If I am being truly honest, despite having access to more or less the whole audio toy shop, the product that has logged the largest number of listening hours in my house is the Naim Mu-so Qb. Why? Because it’s so damn convenient; it’s the streamer-meets-radio that lives just beyond arm’s reach from my computer keyboard. It’s small enough to take up minimal space (it sits on a side cabinet) but is considerably more powerful and better sounding than the ‘pencil case’ sized Bluetooth soundbars and smaller one-box systems that currently dominate the market.
All of which meant that when Naim announced a replacement – the Mu-so Qb 2nd Generation – I had an initial touch of the jitters. Naim isn’t known for ‘change for its own sake’ updates and has a very good track record of making a Mark II that’s better than the original, but when something is a constant companion, you get to fear change. Will it still look as good? Can it sound better? Will they accidentally throw the baby out with the bathwater? In a product as important to Naim – and to my personal listening experience – the Mu-so Qb 2nd Generation has to get it right. There’s no opportunity for failure, and if they mess up my enjoyment of The Now Show or I’m Sorry I Haven’t A Clue, I’ll go all Guy Fawkes on them. Actually, I’ll just keep the old model, but the potential for miffing is high.
I shouldn’t have worried. Naim made a good thing, better. Starting with the look; I find the Qb a timeless design, with its large central control wheel on the top, the gently undulating grilles, and the illuminated clear Perspex base. Naim clearly also thinks this is timeless, because where the design is changed, the changes are subtle and for the better. The grilles are more elegantly scooped. The darker grey top plate gives it a more refined aspect, and the control dial just looks more ‘right’ in context. The original Mu-so doesn’t now look like the runt of the litter, but if saw the two side-by-side and knew nothing else about the product, you’d go with the 2nd Generation. It’s just more attractive.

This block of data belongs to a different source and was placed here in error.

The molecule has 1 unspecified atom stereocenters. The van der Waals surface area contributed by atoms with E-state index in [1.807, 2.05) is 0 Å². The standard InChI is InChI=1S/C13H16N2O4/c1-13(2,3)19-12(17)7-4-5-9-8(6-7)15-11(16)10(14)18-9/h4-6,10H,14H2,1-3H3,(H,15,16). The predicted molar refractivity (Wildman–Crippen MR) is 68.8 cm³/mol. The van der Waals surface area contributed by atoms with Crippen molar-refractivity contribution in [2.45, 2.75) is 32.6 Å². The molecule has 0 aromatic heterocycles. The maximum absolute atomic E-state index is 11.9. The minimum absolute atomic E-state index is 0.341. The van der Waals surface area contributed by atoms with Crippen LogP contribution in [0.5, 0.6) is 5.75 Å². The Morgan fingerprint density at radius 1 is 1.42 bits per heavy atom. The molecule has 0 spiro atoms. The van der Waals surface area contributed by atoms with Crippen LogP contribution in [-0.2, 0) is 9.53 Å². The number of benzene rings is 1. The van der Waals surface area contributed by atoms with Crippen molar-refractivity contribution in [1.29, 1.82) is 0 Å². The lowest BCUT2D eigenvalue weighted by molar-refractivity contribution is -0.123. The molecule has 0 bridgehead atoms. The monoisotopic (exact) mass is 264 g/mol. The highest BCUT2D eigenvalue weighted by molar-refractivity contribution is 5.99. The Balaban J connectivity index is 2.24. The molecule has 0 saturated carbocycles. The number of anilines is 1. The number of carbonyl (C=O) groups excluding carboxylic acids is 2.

That intelligent controller is seriously improved upon its previous iteration but is designed to be a similarly easy-to-navigate dial with active touch controls. The two big changes are the haptics are improved, and it wakes and illuminates as you approach it. As this is essentially the only control surface on the Mu-so Qb (the rest is on a tablet), the way that panel shapes itself according to function is vital, and in this version, it always seems to correctly second-guess what you are doing. It has more ‘tap to display’ controls, includes a ‘favourites’ button and indicators for when you are using Chromecast or Airplay. However, despite a surprisingly long laundry list of functions, the new controller is every bit as easy to use as its predecessor.